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Judge Strikes Down Florida's Campus Ban On Early Voting

Reitz Union
University of Florida's $75 million Reitz Union expansion is set to open in February 2016 after several failed fire inspections.

Updated, July 25 at 8:45 a.m.: Just hours after a court ruling that early voting could indeed take place on Florida college campuses, Alachua County Elections Supervisor Kim Barton took steps to plan for early voting from Monday, Oct. 22 through Saturday, Nov. 3 for the general election.

She sent a letter to University of Florida President Kent Fuchs requesting use of the Reitz Union for those dates.

In order to hold early voting there, Barton in her letter describes how she would need a secure room as well as access to that room at least a month before early voting begins. That would be on or about Aug. 22.  She also requests signage at all entrances to the union directing voters where to go to vote, and most importantly, 40 monitored parking spaces in the union's parking garage.

Barton also expresses concern about the last day of early voting, Saturday, Nov. 3  That’s the date of the University of Florida’s Homecoming football game against Missouri, and while acknowledging the extra crowd that event may bring to campus, she says it cannot interfere with early voting.  The Reitz Union is already used as a regular polling precinct and will be used for that purpose during Aug. 28 primary and Nov. 6 general election.

U.S. District Judge Mark Walker yesterday struck down the state's prohibition on using college campus buildings for early voting. Barton said there is not enough time to prepare on-campus early voting for the Aug. 28 primary.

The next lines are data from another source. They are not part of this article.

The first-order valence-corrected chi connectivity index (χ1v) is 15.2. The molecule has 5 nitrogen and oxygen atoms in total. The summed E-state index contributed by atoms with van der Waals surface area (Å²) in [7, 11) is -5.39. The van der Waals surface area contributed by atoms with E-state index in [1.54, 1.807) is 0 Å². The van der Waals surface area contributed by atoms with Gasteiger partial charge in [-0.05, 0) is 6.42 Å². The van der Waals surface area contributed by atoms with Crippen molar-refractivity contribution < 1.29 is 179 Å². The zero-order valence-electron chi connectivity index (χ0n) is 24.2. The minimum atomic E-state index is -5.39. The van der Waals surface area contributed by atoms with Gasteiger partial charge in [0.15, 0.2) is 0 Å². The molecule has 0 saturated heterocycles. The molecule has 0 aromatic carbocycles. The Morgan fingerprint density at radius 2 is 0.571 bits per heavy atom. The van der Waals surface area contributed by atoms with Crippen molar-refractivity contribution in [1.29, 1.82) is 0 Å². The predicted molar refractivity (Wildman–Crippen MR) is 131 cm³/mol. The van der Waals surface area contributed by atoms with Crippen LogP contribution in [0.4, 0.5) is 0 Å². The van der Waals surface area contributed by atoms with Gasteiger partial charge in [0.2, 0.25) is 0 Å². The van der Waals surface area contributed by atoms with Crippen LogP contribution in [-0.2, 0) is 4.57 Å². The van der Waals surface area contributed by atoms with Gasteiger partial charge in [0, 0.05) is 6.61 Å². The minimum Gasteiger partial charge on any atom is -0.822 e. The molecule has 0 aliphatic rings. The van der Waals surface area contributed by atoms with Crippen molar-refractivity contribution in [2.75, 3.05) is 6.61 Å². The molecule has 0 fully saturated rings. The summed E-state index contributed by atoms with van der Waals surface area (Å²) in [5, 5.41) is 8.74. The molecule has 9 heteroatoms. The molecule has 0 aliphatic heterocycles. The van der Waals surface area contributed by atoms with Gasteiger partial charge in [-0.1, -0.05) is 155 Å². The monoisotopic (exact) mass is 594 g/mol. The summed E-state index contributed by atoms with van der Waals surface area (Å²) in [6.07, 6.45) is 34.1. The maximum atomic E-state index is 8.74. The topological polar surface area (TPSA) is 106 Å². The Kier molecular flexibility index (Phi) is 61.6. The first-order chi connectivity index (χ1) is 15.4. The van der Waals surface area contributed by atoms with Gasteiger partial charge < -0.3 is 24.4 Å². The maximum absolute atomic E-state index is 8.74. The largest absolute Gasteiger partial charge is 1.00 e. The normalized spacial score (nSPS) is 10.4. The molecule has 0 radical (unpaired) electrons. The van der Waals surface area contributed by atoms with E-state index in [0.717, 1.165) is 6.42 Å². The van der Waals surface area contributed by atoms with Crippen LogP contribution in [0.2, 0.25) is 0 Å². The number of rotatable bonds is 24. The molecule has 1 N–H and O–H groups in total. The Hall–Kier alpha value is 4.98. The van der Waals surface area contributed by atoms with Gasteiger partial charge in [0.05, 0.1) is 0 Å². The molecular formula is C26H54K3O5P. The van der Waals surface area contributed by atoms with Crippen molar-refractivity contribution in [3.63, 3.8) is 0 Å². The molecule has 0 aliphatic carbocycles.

That’s why she instead is taking steps now for the general election.  In her letter to Fuchs, she also asks the University do everything it can to make sure students, faculty and staff are aware there will be a campus location for early voting for the general election and that it might provide them with easier access to vote.

Original story, July 24: A federal judge is telling Florida that college campuses can be used for early voting sites in this year's elections.

U.S. District Judge Mark Walker ruled Tuesday that the state's ban on using college and university campuses for early voting sites is unconstitutional. The League of Women Voters of Florida and several college students sued Secretary of State Ken Detzner over the ban back in May.

Detzner in 2014 told officials in Gainesville that they could not use the University of Florida student union as an early voting location. He said the early voting law does not allow it. The state does allow voting on college campuses during Election Day.

Walker ruled, however, that Detzner's decision created a secondary class of voters and put a lopsided burden on students.

Kim Barton, Alachua County supervisor of elections, said the process of selecting early voting sites takes time. The site must be accessible to all voters, integrate election technologies and ensure the safety and security of the voters' ballots.

"Unfortunately, given the timing of Judge Walker’s ruling, my office would be unable to properly set up an early voting site on the University of Florida’s campus for the 2018 Primary Election," Barton wrote in an email.

"My office will be reaching out to representatives from the University of Florida to consider options for the 2018 General Election."

Read more of WUFT's coverage of campaign 2018.

Forrest is a radio news manager for WUFT News. Reach him by emailing news@wuft.org or calling 352-392-6397.
The Associated Press is a wire service to which WUFT News subscribes.